Grumpy Cat Has Made How Much Money?

$100 million. Let’s just get that out of the way up front. $100 million, and she’s still frowning.

It’s been barely two years since Grumpy Cat (née Tardar Sauce) first appeared on Reddit September 22nd, 2012. Her cuddly curmudgeonliness inspired us to post not just one but two meme watches about her. She’s gone on to become a New York Times bestselling author with her first of two books (!), as well as having a guest-hosting gig on WWE Raw, a Cheerios commercial, a Friskies endorsement, her own billboard, an unofficial art show, a new brand of iced coffee (Grumppuccino), and a Sesame Street appearance with — fittingly enough — Oscar the Grouch. She also wore Pharrell’s hat and met one of our writers in person, although not at the same time. Did we mention she also has a movie, and it includes this scene?

Those numerous endorsements and personal appearances have generated about $100 million in revenue, some of which went to Grumpy Cat’s lucky benefactor, 28-year-old Tabatha Bundesen from Morristown, Arizona, whose brother posted the first picture on Reddit. Bundesen was working as a waitress when Grumpy Cat went viral. She tells Express, “I was able to quit my job as a waitress within days of her first appearance on social media and the phone simply hasn’t stopped ringing since.”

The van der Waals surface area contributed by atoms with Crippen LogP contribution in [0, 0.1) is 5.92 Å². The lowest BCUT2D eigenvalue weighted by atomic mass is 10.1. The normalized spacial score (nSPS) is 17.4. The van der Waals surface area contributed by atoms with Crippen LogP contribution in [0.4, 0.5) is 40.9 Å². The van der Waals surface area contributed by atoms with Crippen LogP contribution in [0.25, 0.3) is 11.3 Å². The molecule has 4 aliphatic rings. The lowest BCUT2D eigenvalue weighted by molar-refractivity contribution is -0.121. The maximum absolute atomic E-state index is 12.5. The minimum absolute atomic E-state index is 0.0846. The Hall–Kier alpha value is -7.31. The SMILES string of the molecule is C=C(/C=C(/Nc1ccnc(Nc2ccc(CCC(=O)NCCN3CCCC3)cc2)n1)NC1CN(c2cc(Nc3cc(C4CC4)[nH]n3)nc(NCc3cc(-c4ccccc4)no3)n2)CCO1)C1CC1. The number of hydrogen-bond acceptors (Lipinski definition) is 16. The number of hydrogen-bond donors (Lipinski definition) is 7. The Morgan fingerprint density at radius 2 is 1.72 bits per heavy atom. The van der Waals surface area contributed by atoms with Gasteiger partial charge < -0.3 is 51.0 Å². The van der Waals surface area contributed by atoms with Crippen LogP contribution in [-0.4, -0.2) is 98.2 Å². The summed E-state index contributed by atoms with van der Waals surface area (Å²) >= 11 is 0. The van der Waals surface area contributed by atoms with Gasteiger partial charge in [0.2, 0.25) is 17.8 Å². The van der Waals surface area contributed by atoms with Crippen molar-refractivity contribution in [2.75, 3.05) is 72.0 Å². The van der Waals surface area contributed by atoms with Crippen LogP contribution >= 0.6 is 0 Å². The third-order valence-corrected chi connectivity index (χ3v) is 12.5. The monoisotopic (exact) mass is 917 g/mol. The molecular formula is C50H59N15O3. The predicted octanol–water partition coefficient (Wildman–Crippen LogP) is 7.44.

To put this in perspective, in the past two years Grumpy Cat has pulled in bigger paychecks than Matthew McConaughey, Nicole Kidman, Cameron Diaz, and Matt Damon. How was Bundesen able to monetize her cat so successfully? Earlier this year she told The New York Times, “Just kinda go with it. It’s not going to be: ‘Hey, buy this cat, and it’ll get famous.’ It’s going to be: ‘Oh, my gosh, I own this cat, and it got famous!’ I don’t see anybody successfully making their pet famous because they want to. But I guess there are some of those. My best advice is: Love animals. Adopt more of them.”

That’s worth repeating: Love animals. Adopt more of them.

And if you can make mad truckloads of cash from their feline dwarfism, even better.

Meanwhile, my average-looking cat is wondering why we can’t afford the finer things…

Via The Express, The New York Times, The Mirror, and Pedestrian